Scientists have created an energy efficient model biological supercomputer that can process information very quickly and accurately using parallel networks in the same way that massive electronic computers do.
The model bio-supercomputer is much smaller than current supercomputers, uses much less energy, and uses proteins present in all living cells to function, researchers said.
The substance that provides energy to all the cells in our bodies, Adenosine triphosphate (ATP), may also be able to power the next generation of supercomputers, they said.
"We've managed to create a very complex network in a very small area," said Dan Nicolau from the McGill University in Canada.
The model bio-supercomputer is a result of a combination of geometrical modelling and engineering knowhow on the nano scale. It is a first step, in showing that this kind of biological supercomputer can actually work.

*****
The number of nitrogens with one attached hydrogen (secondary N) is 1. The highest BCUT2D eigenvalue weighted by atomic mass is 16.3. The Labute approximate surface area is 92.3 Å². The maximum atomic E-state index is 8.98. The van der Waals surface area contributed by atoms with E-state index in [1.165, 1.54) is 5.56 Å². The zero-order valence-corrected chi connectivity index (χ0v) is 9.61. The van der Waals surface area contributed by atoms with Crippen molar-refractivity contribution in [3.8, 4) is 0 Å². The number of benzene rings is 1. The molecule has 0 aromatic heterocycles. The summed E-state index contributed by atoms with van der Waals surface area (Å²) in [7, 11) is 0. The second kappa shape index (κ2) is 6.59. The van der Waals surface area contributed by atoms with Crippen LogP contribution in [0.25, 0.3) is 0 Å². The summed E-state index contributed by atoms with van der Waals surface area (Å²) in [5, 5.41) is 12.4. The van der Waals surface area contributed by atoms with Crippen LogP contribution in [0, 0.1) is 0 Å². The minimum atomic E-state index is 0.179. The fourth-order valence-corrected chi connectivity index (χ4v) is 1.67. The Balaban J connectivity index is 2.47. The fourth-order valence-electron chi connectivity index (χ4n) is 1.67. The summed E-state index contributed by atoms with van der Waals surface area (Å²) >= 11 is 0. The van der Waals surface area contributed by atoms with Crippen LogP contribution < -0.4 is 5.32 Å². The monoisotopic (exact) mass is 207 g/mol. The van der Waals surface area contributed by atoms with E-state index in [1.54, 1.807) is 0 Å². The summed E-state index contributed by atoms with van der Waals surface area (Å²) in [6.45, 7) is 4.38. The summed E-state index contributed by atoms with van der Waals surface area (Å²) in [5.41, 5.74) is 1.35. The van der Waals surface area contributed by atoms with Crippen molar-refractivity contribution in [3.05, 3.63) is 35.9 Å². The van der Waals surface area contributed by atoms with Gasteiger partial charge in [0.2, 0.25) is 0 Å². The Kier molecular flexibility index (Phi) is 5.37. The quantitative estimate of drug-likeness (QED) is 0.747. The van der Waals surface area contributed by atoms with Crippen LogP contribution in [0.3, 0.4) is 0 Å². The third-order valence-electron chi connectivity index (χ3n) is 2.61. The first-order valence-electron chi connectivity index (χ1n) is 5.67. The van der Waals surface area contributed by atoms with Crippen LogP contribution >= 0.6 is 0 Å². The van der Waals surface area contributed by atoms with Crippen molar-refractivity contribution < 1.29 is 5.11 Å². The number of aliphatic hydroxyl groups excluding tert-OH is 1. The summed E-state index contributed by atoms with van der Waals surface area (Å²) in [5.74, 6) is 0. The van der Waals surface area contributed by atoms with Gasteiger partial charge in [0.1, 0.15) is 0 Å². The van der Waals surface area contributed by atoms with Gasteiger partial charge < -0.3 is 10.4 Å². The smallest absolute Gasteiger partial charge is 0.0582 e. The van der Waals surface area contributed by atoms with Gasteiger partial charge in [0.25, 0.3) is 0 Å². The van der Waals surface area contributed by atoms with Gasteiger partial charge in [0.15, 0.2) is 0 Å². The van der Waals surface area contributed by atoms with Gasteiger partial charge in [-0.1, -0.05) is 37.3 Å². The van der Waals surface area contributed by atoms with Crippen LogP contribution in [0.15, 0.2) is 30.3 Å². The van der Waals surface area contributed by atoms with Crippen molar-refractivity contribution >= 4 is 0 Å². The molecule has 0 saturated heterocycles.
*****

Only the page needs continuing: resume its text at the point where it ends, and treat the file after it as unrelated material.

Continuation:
The circuit in the bio-supercomputer looks a bit like a road map of a busy and very organised city as seen from a plane. The chip measures about 1.5 cm square in which channels have been etched.
Instead of the electrons that are propelled by an electrical charge and move around within a traditional microchip, short strings of proteins called biological agents travel around the circuit in a controlled way, with their movements powered by ATP.
Because it is run by biological agents, and as a result hardly heats up at all, the model bio-supercomputer uses far less energy than standard electronic supercomputers do, making it more sustainable, researchers said.
Traditional supercomputers use so much electricity, that they heat up a lot and then need to be cooled down, often requiring their own power plant to function.
Although the model bio supercomputer was able to very efficiently tackle a complex classical mathematical problem by using parallel computing of the kind used by supercomputers, the researchers said there is still a lot of work ahead to move from the model they have created to a full-scale functional computer.
The study was published in the journal PNAS.